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Blue Belt

Male Number of posts : 463
Age : 34
Location : Marine Parade
Registration date : 2009-01-03

PostSubject: Freeze pay to save jobs   Thu Jan 15, 2009 8:40 pm

Freeze pay to save jobs
By Elizabeth Wilmot

It found that 38 per cent of Singapore respondents would opt for salary freezes while the average across Asia-Pacific was just 16 per cent. -- ST PHOTO: JOSEPH NAIR FOR THE STRAITS TIMES

MORE Singapore companies would consider freezing salaries rather than axing staff when trying to deal with the financial crisis.

The approach from firms here differs from that of other Asia Pacific nations, according to a survey conducted last year by global consulting firm Watson Wyatt.

'In terms of salary freeze and slowdown in salary increment, the percentages from Singapore companies are higher than Asia-Pacific average,' said Associate Professor Mak Yuen Teen, the firm's Asia-Pacific regional research director.

It found that 38 per cent of Singapore respondents would opt for salary freezes while the average across Asia-Pacific was just 16 per cent.

'There are also relatively fewer Singapore companies (32 per cent) that consider layoffs as a contingency plan, compared to Taiwan (44 per cent), Philippines (61 per cent) or Malaysia (50 per cent),' added Assoc Prof Mak, who presented the survey findings on Thursday.

He said employers in the Asia-Pacific as a whole are more prepared to take on contingency measures, including hiring freezes, organisational restructuring, slowing pace of salary increases, layoffs and salary freezes.

About 84 per cent of employers in Asia-Pacific have established such plans, compared with 67 per cent in the United States and 80 per cent in Europe.

'I guess Asian companies are still thinking about the '97 financial crisis,' said Assoc Prof Mak.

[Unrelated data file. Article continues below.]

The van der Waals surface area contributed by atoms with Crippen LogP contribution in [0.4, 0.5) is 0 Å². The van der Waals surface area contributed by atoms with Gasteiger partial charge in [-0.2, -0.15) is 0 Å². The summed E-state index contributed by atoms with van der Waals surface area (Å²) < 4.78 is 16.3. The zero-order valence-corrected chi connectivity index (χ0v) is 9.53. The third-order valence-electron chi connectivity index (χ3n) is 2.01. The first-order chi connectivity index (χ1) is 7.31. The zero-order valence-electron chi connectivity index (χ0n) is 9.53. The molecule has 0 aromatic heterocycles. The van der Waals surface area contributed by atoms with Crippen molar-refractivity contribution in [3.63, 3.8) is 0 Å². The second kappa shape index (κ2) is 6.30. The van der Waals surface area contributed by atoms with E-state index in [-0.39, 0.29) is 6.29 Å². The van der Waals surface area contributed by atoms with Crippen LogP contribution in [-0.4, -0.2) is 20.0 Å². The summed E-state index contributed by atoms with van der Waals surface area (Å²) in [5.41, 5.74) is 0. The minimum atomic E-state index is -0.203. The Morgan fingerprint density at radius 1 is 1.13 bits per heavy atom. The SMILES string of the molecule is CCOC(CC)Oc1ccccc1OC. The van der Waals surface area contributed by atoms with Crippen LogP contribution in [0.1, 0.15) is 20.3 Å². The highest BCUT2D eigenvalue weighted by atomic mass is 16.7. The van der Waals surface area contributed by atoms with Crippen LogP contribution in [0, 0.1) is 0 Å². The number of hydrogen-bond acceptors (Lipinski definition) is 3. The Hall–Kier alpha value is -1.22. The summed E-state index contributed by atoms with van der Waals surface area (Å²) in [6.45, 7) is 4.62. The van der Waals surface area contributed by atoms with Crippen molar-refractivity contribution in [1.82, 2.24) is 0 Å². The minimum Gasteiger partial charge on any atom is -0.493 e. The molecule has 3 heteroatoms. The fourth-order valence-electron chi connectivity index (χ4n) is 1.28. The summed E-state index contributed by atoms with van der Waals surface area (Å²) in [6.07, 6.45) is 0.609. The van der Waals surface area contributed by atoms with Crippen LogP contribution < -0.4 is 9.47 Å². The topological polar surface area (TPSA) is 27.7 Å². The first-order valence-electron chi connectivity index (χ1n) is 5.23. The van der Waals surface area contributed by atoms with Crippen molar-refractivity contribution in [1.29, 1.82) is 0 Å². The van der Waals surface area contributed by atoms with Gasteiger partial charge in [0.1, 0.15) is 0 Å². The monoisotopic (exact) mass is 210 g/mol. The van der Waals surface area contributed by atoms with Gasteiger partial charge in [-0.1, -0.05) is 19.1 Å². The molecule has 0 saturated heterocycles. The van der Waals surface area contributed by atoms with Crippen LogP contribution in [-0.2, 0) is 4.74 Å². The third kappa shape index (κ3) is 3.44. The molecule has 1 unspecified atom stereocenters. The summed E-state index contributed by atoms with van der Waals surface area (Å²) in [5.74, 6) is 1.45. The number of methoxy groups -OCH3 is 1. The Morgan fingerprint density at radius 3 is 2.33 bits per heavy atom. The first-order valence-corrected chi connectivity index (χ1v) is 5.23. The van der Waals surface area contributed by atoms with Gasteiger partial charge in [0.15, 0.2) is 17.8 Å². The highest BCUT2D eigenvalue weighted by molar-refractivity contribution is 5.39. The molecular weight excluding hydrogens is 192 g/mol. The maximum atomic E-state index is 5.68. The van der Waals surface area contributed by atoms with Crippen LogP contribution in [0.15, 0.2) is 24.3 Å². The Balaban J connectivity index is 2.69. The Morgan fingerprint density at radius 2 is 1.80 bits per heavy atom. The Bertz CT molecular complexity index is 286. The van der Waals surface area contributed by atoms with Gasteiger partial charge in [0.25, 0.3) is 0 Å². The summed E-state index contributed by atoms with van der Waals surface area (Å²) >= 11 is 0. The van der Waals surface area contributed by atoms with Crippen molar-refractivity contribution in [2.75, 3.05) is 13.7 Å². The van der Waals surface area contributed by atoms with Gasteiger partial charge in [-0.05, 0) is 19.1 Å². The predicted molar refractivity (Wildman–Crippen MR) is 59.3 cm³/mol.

He also warned that the established contingency plans may have reduced employee engagement, which may lead to increased human capital risks.

These risks are related to issues like loss of key personnel, skills shortage, knowledge management and succession.

Assoc Prof Mak said that it was important to ensure cost-cutting measures were implemented fairly.

'Continuous employee engagement requires fair human resource practices and processes. Fairness and communication are a large part of what's extremely important in employee engagement,' he said.

'Employers need to explain the reasons behind major decisions such as layoffs.'

He added that rewards should be linked to performance, and that strong strategic direction and leadership from top management will be needed during difficult economic times.

'While companies may need to take immediate measures in response to the crisis, they also need to carefully manage the long-term implications of these measures,' he added.

Assoc Prof Mak will also be speaking at the one-day Careers@Singapore forum Saturday at the Singapore Marriott Hotel.

The forum is organised by accounting body CPA Australia and will examine the employment market.

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